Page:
For new sod, it’s a good idea to refrain from any mowing for about two weeks. 

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Irrigate Properly

The average lawn needs around 1 inch of rainfall every week to keep its thickness and lush appeal. This number also includes the supplemental precipitation that you provide through irrigation. 

It’s important to note that water will move much more quickly into soils that are sandy and will go much deeper compared to soaking into clay. 

Using the proper techniques for the maintenance of your lawn is the best way to keep your lawn healthy. 

Over-seed To Thicken Your Grass

Overseeding is the process of you or distributing grass seed over dead or light spots in your lawn, and there are generally very positive results if it is done the right way. If you use your lawn regularly, thinning is normal and is a sign that your grass is maturing. When you overseed your lawn, it keeps it looking young and full of life without you having to start over completely. 

Always pick grass seed that matches where you live and the climate you are in. You also want to pay attention to the conditions of your lawn before moving forward with overseeding. 

frequent mowing thickens grass

Early Morning Waterings

Watering your lawn between 4 am and 10 am whenever you can reduce loss to evaporation and wind. This allows the moisture to soak deeply into the ground before the light from the sun starts to heat your soil. 

Monitor Rainfall and Don’t Overwater

 When you use weather data and rain gauges to keep track of how much natural water your lawns will absorb will show you exactly how much to supplement via irrigation. If you overwater your grass, the roots won’t get the oxygen that they need and you can easily start having problems with multiple types of lawn disease. 

Distribute Water Equally

Making sure to distribute water equally and at a slow pace will help keep water off of paved areas as well as runoff or puddling. Sprinklers that water for a short period allows your grass to soak in the moisture before any of it has time to build up. 

No matter what method you end up choosing, make sure you remember to watch your lawn closely before you make any final decisions. If your grass is dull or curled, it’s a good sign that your lawn is water-stressed. If your lawn stays depressed, you probably want to consider giving it more water. Your lawn will tell you what it needs.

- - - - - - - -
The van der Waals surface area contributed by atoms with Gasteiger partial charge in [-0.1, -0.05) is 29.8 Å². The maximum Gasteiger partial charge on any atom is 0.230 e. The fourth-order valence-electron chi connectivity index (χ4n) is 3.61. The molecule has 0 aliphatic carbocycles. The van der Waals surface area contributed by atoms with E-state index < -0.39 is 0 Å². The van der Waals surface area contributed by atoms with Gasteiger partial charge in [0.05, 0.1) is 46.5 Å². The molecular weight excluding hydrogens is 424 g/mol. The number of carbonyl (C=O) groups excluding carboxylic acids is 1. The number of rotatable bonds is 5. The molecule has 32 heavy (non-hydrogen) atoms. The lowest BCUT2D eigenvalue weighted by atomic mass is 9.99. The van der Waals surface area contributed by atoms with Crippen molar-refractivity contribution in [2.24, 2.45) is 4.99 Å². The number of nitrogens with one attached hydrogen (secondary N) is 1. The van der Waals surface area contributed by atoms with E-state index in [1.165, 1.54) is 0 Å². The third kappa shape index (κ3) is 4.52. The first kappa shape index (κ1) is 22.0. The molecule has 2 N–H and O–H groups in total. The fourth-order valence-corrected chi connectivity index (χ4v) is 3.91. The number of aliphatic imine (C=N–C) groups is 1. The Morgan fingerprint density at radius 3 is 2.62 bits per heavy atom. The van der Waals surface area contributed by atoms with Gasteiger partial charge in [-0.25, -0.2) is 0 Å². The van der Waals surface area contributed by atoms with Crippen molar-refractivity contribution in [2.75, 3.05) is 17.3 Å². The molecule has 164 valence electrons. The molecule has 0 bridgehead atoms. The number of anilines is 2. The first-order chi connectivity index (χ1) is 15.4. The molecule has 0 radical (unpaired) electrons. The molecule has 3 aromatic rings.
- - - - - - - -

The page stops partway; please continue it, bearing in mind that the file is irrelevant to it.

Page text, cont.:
thicken grass by watering evenly

Control Weeds To Thicken Your Grass

Lawn weeds are usually plants that are seasonal and grow in similar patterns to lawn grasses. Weeds that come in the warmer season like crabgrass, only survive for about one year. However, they make sure to leave behind many seeds that will give you weeds for the long term. 

Alternatively to crabgrass, perennial weeds are around during the cooler season and can survive for multiple years. If nothing is done to treat them, they will also continue to spread seeds that will give you a weed problem for years and years to come. 

The best time to attack the problem of weeds is during the fall because perennial weeds are still trying to store up reserves for their food supply. This makes them susceptible to treatment. The weed killers can be administered to the plant and the weeds will not be able to evade treatment. 

These different types of weeds fight against your grass for water, nutrients, and sunlight. If you have a lot of weeds, it means that your lawn isn’t able to receive the proper amount of fertilizer and other important resources. Take control of the problem before it takes control of your lawn. 


If you want to have a lawn that you can be proud of, remember that the most important thing you can do is to pay attention to what your lawn is saying. With the proper research and a good understanding of the conditions of your yard, you will be able to achieve all of your goals. 

Written By

Hi there! My name is Matt and I write for American Lawns. I've been a home owner for over 15 years. I've also had the pleasure of working with some experts in lawn care and outdoor living. I enjoy writing about everything related to your lawn, pests and types of grass. In my spare time, I'm either spending time with my family, doing a DIY project or learning a new skill.